By Georgia Parmelee
Engineer David Frakes’ journey from Wall Street to Silicon Valley and back to Tech
David Frakes’ brand-new biomedical engineering lab might currently be sitting empty, but he has big plans for it. Soon it will be filled with computers, flow loops, 3D printers, students and fresh ideas. Frakes, who has four degrees from Georgia Tech's College of Engineering – a B.S. in electrical, a master’s in mechanical, another master’s in electrical, and a Ph.D. in biomedical engineering – has returned to Tech as an associate professor. He intends to focus on medical devices and computer vision and work with other researchers at Tech to create a more interdisciplinary lab that runs like a startup.
Frakes has a unique story that ultimately brought him back to Tech. He has pivoted between industry and academia for the past 25 years, with a few stops in the startup world along the way. After finishing his degree programs at Tech in 2003, he worked on Wall Street for a few years, but returning to research was always in the back of his mind. So, after working in the financial sector, he was ready to return to academia. An opportunity opened up at Arizona State University (ASU), where Frakes taught and ran a research lab. Seven years into his work at ASU, he took a sabbatical to work at Google, where he stayed for five years. And now, finally, he is back in academia at Tech. That’s Frakes’ journey in a nutshell, but what really drives him is a passion to make an impact.
From Wall Street to teaching at Arizona State University
“I think all of these different fields that I’ve been in – academia, industry, entrepreneurship – have now led me back to Tech,” said Frakes. “I’m an academic who cares about making an impact on industry through my research. The experiences I’ve had in industry and as an entrepreneur really position me uniquely to now do the research I want to do at Tech. So, it’s all those pivots and different experiences that really rounded out my toolbox.”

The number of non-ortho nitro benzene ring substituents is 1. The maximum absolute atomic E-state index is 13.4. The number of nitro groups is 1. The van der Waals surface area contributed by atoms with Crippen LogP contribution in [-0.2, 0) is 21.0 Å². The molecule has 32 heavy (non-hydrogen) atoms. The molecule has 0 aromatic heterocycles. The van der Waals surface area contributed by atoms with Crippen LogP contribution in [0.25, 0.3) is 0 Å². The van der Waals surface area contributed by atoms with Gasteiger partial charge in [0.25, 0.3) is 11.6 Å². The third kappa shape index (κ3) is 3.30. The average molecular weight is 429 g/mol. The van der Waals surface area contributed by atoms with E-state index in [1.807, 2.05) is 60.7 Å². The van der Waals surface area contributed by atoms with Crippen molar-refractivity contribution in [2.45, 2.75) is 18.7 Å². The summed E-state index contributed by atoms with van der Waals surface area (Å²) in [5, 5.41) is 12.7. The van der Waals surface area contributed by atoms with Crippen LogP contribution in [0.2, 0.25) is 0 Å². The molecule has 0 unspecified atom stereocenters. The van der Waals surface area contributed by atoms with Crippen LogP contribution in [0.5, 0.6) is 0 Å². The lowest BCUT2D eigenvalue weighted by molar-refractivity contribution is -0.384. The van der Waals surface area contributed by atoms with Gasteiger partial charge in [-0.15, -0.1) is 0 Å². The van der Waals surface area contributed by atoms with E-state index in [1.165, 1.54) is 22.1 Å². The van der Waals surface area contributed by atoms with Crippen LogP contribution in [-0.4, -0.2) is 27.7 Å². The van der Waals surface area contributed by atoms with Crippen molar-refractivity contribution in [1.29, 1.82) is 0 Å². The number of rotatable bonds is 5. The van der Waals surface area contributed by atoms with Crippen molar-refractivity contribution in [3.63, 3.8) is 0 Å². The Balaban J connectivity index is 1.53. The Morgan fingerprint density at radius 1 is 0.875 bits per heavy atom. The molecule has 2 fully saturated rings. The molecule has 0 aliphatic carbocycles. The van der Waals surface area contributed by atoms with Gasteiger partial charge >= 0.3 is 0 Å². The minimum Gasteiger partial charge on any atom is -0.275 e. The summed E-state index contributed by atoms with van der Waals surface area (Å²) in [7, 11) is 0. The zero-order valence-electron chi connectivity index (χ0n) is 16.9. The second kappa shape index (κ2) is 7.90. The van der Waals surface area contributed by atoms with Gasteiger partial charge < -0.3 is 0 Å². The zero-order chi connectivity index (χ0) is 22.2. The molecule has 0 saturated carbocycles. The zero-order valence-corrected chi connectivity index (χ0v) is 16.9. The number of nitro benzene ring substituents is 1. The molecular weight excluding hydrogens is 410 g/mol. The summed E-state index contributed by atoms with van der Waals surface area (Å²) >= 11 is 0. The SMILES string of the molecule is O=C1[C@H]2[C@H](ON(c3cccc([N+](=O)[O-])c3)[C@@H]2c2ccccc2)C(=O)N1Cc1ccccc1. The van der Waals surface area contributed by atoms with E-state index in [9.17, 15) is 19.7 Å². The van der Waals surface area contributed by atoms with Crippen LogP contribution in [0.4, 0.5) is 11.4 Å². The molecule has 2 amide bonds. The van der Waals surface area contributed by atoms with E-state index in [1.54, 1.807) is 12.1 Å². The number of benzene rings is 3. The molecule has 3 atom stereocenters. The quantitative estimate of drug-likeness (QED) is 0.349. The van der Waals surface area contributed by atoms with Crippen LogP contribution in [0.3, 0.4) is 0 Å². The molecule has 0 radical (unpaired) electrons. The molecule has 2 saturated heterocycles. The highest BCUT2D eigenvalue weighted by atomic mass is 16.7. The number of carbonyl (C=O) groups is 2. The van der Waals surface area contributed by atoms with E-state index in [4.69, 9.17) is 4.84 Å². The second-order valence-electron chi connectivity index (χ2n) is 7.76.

Excelling at Research
Frakes’ journey shows a circuitous career rather than a traditional straight line. He’s taken detours along that way that have only enhanced his knowledge base and crystallized his long-term goals, particularly in the focus areas of his research.
Most of the biomedical work Frakes has done in academia is on medical devices and computer-based simulation and planning of surgeries, which made him a perfect candidate to come back to the Coulter Department of Biomedical Engineering (BME) as a faculty member. His research program at ASU had two threads: the first focused on medical device modeling for surgical planning and a second was dedicated to computer vision and image processing. Although these distinct lines of research may seem unrelated, Frakes focuses on both because they are his passion.
“I’ve always followed a model of doing what I’m really passionate about, and I think if you do that then things just tend to take care of themselves further down the line,” said Frakes. “If you love what you’re doing then that gives you the opportunity to be great at it.”
And Frakes was right. His medical research has led him back to Tech. And the computer vision work at ASU landed him the opportunity of a lifetime to work at Google and later Apple on the iPhone 11 family of products.
Creating Value in Industry
Initially, it was Frakes’ work at ASU that prompted Google to fund his work in computer vision, and when the time came for Frakes to take a sabbatical, Google recruited him to run a program within the Advanced Technology and Projects (ATAP) group.
Frakes and his ATAP team at Google
“It’s an absolute pressure cooker of rapid technology translation,” said Frakes of the group. “You don’t even walk in with a project, you have to come up with one once you get there, and it was my diverse skillset and innovating mindset that made Google think I was up for this challenge. Google ATAP hires you so you can come in and scale and amplify yourself to do something bigger and go further than you’ve ever gone.”
Granted, technical depth is a prerequisite to work at Google, which Frakes had from both his degrees at Tech and work at ASU. But it was the fact that he was a different type of program leader, willing to take thoughtful risks in the right direction, that set him apart. Frakes was also no stranger to high pressure competition having been a two-sport letterman in football and track and field at Tech.
While at Google, Frakes leveraged the thread of his research focused on computer vision, and his work there led to a colleague bringing him over to the Camera & Photos Division at Apple, where he worked on the iPhone 11 series as Lead of Camera Software.
An Entrepreneurial Spirit